Winkleman: Artist-run models keep emerging, which would on the surface of it seem to be a good response to dealers' crises. Would you consider opening an exhibition space and running it? What might the advantages be over a dealer-run space? How would you imagine dealing with the disadvantages (e.g., less time in the studio, managerial headaches, etc).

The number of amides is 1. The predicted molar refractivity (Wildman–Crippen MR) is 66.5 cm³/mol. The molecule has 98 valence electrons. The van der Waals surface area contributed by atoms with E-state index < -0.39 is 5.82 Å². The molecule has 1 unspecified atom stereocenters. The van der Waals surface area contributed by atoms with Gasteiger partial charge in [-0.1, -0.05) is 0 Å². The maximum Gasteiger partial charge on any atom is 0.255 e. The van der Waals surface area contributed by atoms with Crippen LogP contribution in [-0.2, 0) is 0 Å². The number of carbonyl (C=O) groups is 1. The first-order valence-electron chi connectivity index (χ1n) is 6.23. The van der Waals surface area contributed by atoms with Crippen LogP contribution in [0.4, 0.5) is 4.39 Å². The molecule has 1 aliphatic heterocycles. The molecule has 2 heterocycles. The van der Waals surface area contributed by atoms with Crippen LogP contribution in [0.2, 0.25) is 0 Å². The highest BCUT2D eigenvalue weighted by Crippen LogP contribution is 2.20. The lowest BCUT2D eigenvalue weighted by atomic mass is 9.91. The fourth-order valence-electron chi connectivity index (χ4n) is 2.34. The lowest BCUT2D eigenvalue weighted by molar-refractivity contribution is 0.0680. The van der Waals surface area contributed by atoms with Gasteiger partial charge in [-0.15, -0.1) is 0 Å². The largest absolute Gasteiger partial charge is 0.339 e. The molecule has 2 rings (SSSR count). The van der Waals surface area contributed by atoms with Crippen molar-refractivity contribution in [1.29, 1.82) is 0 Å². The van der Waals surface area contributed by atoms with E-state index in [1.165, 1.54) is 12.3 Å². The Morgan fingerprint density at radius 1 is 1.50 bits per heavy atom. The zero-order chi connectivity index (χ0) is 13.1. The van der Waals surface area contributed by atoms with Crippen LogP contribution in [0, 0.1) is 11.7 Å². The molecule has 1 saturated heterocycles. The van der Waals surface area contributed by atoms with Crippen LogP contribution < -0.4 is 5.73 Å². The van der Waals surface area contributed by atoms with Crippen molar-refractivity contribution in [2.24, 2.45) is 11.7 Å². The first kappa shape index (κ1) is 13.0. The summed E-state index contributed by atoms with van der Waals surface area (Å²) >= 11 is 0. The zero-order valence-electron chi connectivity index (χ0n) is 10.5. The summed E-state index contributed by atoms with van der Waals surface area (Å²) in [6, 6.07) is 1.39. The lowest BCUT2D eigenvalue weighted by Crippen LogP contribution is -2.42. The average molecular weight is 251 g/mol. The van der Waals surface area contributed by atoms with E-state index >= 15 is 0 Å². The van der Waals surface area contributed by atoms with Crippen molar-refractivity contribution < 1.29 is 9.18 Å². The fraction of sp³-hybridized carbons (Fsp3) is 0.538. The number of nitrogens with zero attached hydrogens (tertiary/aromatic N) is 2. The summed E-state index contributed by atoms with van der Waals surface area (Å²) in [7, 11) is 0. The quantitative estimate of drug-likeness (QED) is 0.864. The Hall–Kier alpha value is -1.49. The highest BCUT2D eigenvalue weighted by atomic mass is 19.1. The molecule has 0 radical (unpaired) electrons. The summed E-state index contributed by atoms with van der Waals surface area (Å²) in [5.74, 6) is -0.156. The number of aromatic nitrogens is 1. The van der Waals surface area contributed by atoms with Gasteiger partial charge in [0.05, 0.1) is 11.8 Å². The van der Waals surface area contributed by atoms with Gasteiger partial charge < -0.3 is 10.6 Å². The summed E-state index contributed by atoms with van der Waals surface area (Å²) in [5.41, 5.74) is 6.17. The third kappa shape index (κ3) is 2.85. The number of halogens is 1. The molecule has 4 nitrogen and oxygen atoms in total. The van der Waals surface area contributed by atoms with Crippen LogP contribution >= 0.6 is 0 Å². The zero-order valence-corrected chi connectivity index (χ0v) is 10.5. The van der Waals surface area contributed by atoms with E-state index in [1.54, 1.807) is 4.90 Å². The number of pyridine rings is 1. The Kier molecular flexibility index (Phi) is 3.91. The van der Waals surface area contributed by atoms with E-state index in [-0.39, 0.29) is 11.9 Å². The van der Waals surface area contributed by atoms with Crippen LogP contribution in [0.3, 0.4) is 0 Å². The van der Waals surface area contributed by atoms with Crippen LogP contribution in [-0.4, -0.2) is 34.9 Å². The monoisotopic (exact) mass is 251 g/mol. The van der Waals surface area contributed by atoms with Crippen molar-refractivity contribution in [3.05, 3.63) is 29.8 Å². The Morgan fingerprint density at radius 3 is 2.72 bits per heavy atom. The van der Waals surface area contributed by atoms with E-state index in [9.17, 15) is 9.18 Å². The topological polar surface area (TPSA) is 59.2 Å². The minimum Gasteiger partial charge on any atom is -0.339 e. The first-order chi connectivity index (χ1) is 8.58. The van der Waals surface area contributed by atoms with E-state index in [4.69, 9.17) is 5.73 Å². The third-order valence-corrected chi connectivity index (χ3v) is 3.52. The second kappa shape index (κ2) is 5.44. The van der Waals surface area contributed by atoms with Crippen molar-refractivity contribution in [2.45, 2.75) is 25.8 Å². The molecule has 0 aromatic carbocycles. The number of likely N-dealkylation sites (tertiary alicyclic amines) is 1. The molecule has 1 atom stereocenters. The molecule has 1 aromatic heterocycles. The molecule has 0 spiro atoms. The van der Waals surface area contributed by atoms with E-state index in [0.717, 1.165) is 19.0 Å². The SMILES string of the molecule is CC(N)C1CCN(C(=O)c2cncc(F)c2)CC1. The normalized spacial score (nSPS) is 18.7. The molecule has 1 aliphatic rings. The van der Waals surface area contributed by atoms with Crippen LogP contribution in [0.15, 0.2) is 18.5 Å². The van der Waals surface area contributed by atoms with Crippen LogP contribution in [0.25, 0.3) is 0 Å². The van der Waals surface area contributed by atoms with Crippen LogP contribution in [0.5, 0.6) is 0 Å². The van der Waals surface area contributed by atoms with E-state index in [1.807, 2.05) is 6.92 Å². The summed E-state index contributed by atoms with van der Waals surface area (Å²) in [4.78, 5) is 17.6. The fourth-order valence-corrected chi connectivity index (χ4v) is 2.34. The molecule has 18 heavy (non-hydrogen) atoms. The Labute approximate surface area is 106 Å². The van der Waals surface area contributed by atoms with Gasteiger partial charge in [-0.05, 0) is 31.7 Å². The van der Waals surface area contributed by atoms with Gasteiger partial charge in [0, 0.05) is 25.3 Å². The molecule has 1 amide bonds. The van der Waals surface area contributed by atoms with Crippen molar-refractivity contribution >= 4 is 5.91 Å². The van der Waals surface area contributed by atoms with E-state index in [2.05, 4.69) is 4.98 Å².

Powhida: Years ago, Tom Sanford asked me if I was interested in opening a gallery with other artists.  Tom often took pride in finding any way he could to cut his former dealer Leo Koening out of any sales.  He may have been joking about this, but I think Tom was ahead of the game on this, seeing the writing on the wall for his own relationship with Leo, the water had settled after the splash and Tom was beginning to think about the long term.  At that point, I politely considered the idea, but dismissed it because I had just spent years trying to develop relationships with commercial galleries and crack the barrier of selectivity and find an audience. I didn’t want to build that from scratch and saw immediate disadvantages in how collectors or critics might view a group of artists representing themselves and collectively running a gallery.  I allowed my own understanding of how the system worked, its’ deep roots of selectivity and privilege, to short-circuit my own thinking about what Tom was suggesting at the time.  Now as artists have begun to form collectively run galleries that aren’t always about exhibiting and selling their own work, including Jen Dalton and Jennifer McCoy’s low-price gallery model [Auxiliary Projects], out of necessity, the perception isn’t “look at those desperate artists trying to show their own work.  They must be terrible if they can’t get a gallery...”  The narrative is now received with greater understanding and terms like ‘horizontal hierarchy’ are being used to counter the established narratives of selectivity and the vertical hierarchies that support fix and six-figure branded art objects.  Even the often gratingly conservative GalleristNY found a way to talk nice about Essex Flowers, in part, because it made a "splash."